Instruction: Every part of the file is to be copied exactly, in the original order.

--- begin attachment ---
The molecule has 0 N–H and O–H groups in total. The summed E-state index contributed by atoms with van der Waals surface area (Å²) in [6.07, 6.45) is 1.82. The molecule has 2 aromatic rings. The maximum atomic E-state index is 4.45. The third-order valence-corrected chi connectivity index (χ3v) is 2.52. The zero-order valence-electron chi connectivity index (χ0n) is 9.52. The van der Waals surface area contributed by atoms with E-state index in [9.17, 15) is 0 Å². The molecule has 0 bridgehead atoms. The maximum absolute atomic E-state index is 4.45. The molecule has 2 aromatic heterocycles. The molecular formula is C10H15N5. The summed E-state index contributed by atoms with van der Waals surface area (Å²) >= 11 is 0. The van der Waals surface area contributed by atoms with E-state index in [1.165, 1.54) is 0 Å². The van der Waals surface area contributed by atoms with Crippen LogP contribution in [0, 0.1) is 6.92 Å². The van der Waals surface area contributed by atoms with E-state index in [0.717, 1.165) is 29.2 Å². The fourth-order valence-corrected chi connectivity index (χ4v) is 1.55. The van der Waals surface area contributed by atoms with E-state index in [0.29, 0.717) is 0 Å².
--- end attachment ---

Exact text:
The molecule has 0 N–H and O–H groups in total. The summed E-state index contributed by atoms with van der Waals surface area (Å²) in [6.07, 6.45) is 1.82. The molecule has 2 aromatic rings. The maximum atomic E-state index is 4.45. The third-order valence-corrected chi connectivity index (χ3v) is 2.52. The zero-order valence-electron chi connectivity index (χ0n) is 9.52. The van der Waals surface area contributed by atoms with E-state index in [9.17, 15) is 0 Å². The molecule has 0 bridgehead atoms. The maximum absolute atomic E-state index is 4.45. The molecule has 2 aromatic heterocycles. The molecular formula is C10H15N5. The summed E-state index contributed by atoms with van der Waals surface area (Å²) >= 11 is 0. The van der Waals surface area contributed by atoms with E-state index in [1.165, 1.54) is 0 Å². The van der Waals surface area contributed by atoms with Crippen LogP contribution in [0, 0.1) is 6.92 Å². The van der Waals surface area contributed by atoms with E-state index in [0.717, 1.165) is 29.2 Å². The fourth-order valence-corrected chi connectivity index (χ4v) is 1.55. The van der Waals surface area contributed by atoms with E-state index in [0.29, 0.717) is 0 Å².